Yuma Territorial Prison
Criminals who were apprehended in the early days of the Arizona Territory probably spent some time in Yuma Territorial Prison. The prison operated from 1876 to 1909, and just over 3,000 inmates passed through its iron gates. Though the prison was coed, only 29 of the inmates were women. Like any prison, life was tough. But for inmates at Yuma, the desert heat, stone walls, and massive watchtower created a hellish environment fit for hardened criminals. Outlaws from all over the West feared having to go to Yuma. From suicides, to prison riots, and attempted escapes, Yuma has seen it all. While the prison is now Yuma Territorial Prison State Historic Park, the ghosts of the prisoners live on. Visitors often hear blood-curdling screams and pleas for help, rattling chains, and the occasional echoes of music from the Yuma Prison Band. It seems that many of the criminals at Yuma never found freedom, and their spirits were forever doomed to be locked up in the roughest prison of the Old West.
History Of Yuma Territorial Prison
Yuma Territorial Prison wasn’t in operation for very long, being open for only 33 years, but it was loathed nonetheless. The prison was authorized by the legislature in 1875. It was built by prison laborers, many of which spent time there once it opened in 1876. Seven prisoners walked into Yuma Territorial on opening day.
In 1882, the infamous watchtower was constructed, giving prison authorities a full view of the inmates. A year later, F.S. Ingalls took over as warden and made some major changes to Yuma Territorial. He built a small building that housed an engine room, a blacksmith, a carpenter, a tailor and a shoe shop. He and his wife, Madora Ingalls, helped to upgrade the quality of life for the prisoners. F.S. Ingalls switched the prison over to electricity, building one of the first generators in the West in 1884. Madora brought educational opportunities to the prison and helped set up the library, which was the only library in town. Ingalls’s tenure was followed by Thomas Gates, whose administration brought a policy of “firm but fair” punishment.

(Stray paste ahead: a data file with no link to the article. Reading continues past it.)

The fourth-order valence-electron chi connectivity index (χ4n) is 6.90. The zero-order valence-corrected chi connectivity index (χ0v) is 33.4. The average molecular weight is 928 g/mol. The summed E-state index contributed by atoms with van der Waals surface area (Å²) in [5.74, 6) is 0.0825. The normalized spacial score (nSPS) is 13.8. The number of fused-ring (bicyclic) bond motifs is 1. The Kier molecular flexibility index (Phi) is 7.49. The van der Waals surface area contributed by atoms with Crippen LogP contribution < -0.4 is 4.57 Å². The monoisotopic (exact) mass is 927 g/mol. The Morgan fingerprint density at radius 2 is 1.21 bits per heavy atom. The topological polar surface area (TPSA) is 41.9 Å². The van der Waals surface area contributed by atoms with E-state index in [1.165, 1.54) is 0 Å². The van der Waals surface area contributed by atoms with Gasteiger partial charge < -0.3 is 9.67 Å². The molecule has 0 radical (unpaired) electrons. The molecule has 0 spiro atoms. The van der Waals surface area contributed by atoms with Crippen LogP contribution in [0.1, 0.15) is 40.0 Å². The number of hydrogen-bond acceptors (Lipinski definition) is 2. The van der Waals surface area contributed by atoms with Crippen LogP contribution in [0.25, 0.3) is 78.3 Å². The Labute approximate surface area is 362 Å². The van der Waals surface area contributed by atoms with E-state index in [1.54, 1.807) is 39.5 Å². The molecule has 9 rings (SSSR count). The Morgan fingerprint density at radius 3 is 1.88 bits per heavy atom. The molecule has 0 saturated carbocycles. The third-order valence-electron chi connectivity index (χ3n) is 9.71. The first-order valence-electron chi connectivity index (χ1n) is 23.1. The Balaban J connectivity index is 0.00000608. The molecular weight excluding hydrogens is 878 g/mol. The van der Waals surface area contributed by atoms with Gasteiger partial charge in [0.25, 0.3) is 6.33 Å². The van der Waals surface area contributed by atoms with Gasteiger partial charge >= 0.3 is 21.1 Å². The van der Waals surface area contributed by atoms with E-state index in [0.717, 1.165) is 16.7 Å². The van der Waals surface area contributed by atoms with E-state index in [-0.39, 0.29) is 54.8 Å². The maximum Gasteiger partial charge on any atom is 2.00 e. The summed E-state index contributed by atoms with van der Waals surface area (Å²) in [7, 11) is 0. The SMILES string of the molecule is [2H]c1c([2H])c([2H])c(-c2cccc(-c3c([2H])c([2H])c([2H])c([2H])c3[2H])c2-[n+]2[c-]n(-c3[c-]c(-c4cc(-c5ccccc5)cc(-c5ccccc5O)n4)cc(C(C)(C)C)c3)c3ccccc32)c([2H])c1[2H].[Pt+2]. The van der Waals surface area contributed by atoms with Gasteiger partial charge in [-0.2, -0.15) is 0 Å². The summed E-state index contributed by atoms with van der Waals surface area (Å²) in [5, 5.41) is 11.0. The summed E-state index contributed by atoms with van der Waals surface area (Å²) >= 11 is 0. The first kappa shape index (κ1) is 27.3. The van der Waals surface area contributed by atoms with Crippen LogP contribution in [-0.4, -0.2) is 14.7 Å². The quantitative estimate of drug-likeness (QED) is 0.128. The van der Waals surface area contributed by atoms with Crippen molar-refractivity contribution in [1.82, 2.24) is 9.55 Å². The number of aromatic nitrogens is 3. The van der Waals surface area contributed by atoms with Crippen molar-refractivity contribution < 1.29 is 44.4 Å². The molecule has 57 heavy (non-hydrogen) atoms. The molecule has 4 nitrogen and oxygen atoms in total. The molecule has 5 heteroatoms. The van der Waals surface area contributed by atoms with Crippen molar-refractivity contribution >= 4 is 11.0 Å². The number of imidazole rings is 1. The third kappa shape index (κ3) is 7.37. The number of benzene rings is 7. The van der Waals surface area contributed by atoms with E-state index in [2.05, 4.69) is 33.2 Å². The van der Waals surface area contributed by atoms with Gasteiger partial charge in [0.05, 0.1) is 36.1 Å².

A riot broke out in 1886 when seven inmates tried to escape. After seizing firearms from the guards, they took Warden Thomas Gates hostage and used him as a human shield as they charged the front gates. Gates, unphased, told his guards to shoot and not worry if he gets hit. The guards began to shoot, and one inmate stabbed the warden in the back. A trustee then stole the warden’s handgun and shot the attacker dead. The riot was later named the Gates Riot, after the warden. At least four inmates were shot dead by guards, and one was wounded.
By the early 1900s, the prison had become overcrowded, and work began on building a new prison. Florence Prison was completed in 1909, and authorities began moving prisoners upon its completion.
Yuma Union High School occupied the building between 1910 and 1914. When the school played against Phoenix and won in a huge upset, they were taunted by the opposing team, who called them “criminals.” The students took the name with pride, and to this day, use the criminal as their mascot.
After becoming a squat for vagrants and their families during the great depression, Yuma Territorial Prison stayed unused until the 1940s. During WWII, the prison guard tower was used for spotting. The prison also operated as a museum up until the 60s. In 1961, Yuma Territorial became the 3rd state park in Arizona and remains a popular attraction in the area to this day.
Daily Life at Yuma Territorial
Life at Yuma Territorial Prison was harsh. The prison was open-air, exposing inmates to the bare heat of the desert. They also had the Arizona wildlife contend with; snakes, spiders, and scorpions often wandered into prison cells. The prison was once of the most feared and hated prisons in the West. But despite what outlaws and criminals thought of the place, the reality was quite different.
Yuma Territorial was considered a model prison as far as living conditions went. Inmates had electricity, ventilation, a hospital, a 2000 book library, literacy classes, and a prison band. Locals began to call the prison “The Country Club on the Colorado.” From their perspective, criminals were living better than they were. The average home in Yuma was nowhere near as luxurious as the prison. Inmates also hardly served their time in full. The prison administration was very lax and would hand out parole hearings like candy.